Territories of the United States(redirected from Organic act)
Territories of the United States
Portions of the United States that are not within the limits of any state and have not been admitted as states.
The United States holds three territories: American Samoa and Guam in the Pacific Ocean and the U.S. Virgin Islands in the Caribbean Sea. Although they are governed by the United States, the territories do not have statehood status, and this lesser legal and political status sets them apart from the rest of the United States.
The three U.S. territories are not the only U.S. government land holdings without statehood status. These various lands fall under the broad description of insular political communities affiliated with the United States. Puerto Rico in the Caribbean and the Northern Mariana Islands in the Pacific Ocean belong to the United States and have the status of commonwealth, a legal and political status that is above a territory but still below a state.
The United States also has a number of islands in the Pacific Ocean that are called variously territories and possessions. U.S. possessions have the lowest legal and political status because these islands do not have permanent populations and do not seek self-determination and autonomy. U.S. possessions include Baker, Howland, Kingman Reef, Jarvis, Johnston, Midway, Palmyra, and Wake Islands.
Finally, land used as a military base is considered a form of territory. These areas are inhabited almost exclusively by military personnel. They are governed largely by military laws, and not by the political structures in place for commonwealths and territories. The United States has military bases at various locations around the world, including Okinawa, Japan, and Guantanamo Bay, Cuba.
A precise definition of territories and territorial law in the United States is difficult to fashion. The U.S. government has long been in the habit of determining policy as it goes along. The United States was established through a defensive effort against British forces and then through alternately defensive and offensive battles against Native Americans. From this chaotic beginning, the United States has struggled to fashion a coherent policy on the acquisition and possession of land.
The U.S. Constitution does not state exactly how the United States may acquire land. Instead, the Constitution essentially delegates the power to decide the matter to Congress. Article IV, Section 3, Clause 1, of the Constitution provides that "New States may be admitted by the Congress into this Union; but no new State shall be formed … by the Junction of two or more States, or Parts of States, without the Consent of the Legislatures of the States concerned as well as of the Congress." The same section of the Constitution gives Congress the "Power to dispose of and make all needful Rules and Regulations respecting the Territory or other Property belonging to the United States."Under International Law the United States and other nation-states may acquire additional territory in several ways, including occupation of territory that is not already a part of a state; conquest, where allowed by the international community; cession of land by another nation in a treaty; and accretion, or the growth of new land within a nation's existing boundaries.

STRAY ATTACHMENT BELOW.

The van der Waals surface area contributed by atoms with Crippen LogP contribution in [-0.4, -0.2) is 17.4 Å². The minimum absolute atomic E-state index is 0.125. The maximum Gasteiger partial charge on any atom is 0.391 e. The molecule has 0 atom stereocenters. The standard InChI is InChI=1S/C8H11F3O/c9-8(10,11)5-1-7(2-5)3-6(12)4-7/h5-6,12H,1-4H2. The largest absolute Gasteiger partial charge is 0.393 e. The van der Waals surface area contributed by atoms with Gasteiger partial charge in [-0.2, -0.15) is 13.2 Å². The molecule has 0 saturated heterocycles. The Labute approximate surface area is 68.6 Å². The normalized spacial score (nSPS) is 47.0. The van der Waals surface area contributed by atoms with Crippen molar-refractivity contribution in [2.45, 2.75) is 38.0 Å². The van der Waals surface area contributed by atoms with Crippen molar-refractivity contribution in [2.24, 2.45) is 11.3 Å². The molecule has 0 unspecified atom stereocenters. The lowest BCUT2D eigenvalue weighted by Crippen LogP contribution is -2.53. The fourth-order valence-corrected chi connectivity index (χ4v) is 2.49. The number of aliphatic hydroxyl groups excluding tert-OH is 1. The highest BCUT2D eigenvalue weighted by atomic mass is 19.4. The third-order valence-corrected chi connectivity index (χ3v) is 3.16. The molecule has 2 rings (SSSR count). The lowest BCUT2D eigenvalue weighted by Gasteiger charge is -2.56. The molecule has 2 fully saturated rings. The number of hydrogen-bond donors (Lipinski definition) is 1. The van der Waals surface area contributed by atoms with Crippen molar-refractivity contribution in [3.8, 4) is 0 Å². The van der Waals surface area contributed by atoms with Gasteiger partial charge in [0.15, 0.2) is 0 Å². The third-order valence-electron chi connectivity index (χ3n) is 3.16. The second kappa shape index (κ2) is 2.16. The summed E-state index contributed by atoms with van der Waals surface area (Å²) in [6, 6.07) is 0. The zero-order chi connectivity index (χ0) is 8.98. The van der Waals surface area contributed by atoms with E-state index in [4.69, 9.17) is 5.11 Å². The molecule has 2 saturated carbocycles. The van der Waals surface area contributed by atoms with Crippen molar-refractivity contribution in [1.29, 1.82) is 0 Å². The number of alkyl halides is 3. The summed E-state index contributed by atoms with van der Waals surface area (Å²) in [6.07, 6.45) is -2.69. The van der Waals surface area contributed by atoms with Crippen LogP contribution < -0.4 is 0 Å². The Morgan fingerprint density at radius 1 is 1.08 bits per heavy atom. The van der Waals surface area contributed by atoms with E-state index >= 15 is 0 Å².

Through various statutes and court opinions, Congress and the U.S. Supreme Court have devised a system that gives Congress and the president control over U.S. territories. Congress delegates some of its policy-making and administrative duties to the Office of Insular Affairs within the Interior Department. The president of the United States appoints judges and executive officers to offices in the territories. Congress devises court systems for the territories, and the Supreme Court may review decisions made by territorial courts.
Congress may pass laws governing a territory with due deference to the customs and sensibilities of the native people. Congress may not pass territorial laws that violate a fundamental constitutional right. Such rights have not been defined concretely by the Supreme Court in the context of territorial law, but they can include the right to be free from unreasonable searches and seizures, the right to Freedom of Speech, and the rights to Equal Protection and due process (Torres v. Commonwealth of Puerto Rico, 442 U.S. 465, 99 S. Ct. 2425, 61 L. Ed. 2d 1 ).
Persons living in U.S. territories do not have the right to vote for members of Congress. They may elect their own legislature, but the laws passed by the territorial legislature may be nullified by Congress. Each territory may elect a delegate who attends congressional sessions, hearings, and conferences in Washington, D.C. These delegates may propose legislation and vote on legislation in committees, but they may not participate in final votes.
U.S. territories have less political power than do U.S. commonwealths. Commonwealths are afforded a higher degree of internal political autonomy than are territories. Congress and the commonwealth work together to fashion a political system that is acceptable to both parties. By contrast, Congress tends to impose its will on territories. Commonwealth status once inevitably led to statehood, but such a progression is no longer automatic.
Farrand, Max. 2000. The Legislation of Congress for the Government of the Organized Territories of the United States, 1789–1895. Buffalo, N.Y.: Hein.
Statham, Robert, Jr. 2002. Colonial Constitutionalism: The Tyranny of United States' Offshore Territorial Policy and Relations. Lanham, Md.: Lexington Books.
Van Dyke, Jon M. 1992. "The Evolving Legal Relationships between the United States and Its Affiliated U.S.-Flag Islands." University of Hawaii Law Review 14 (fall).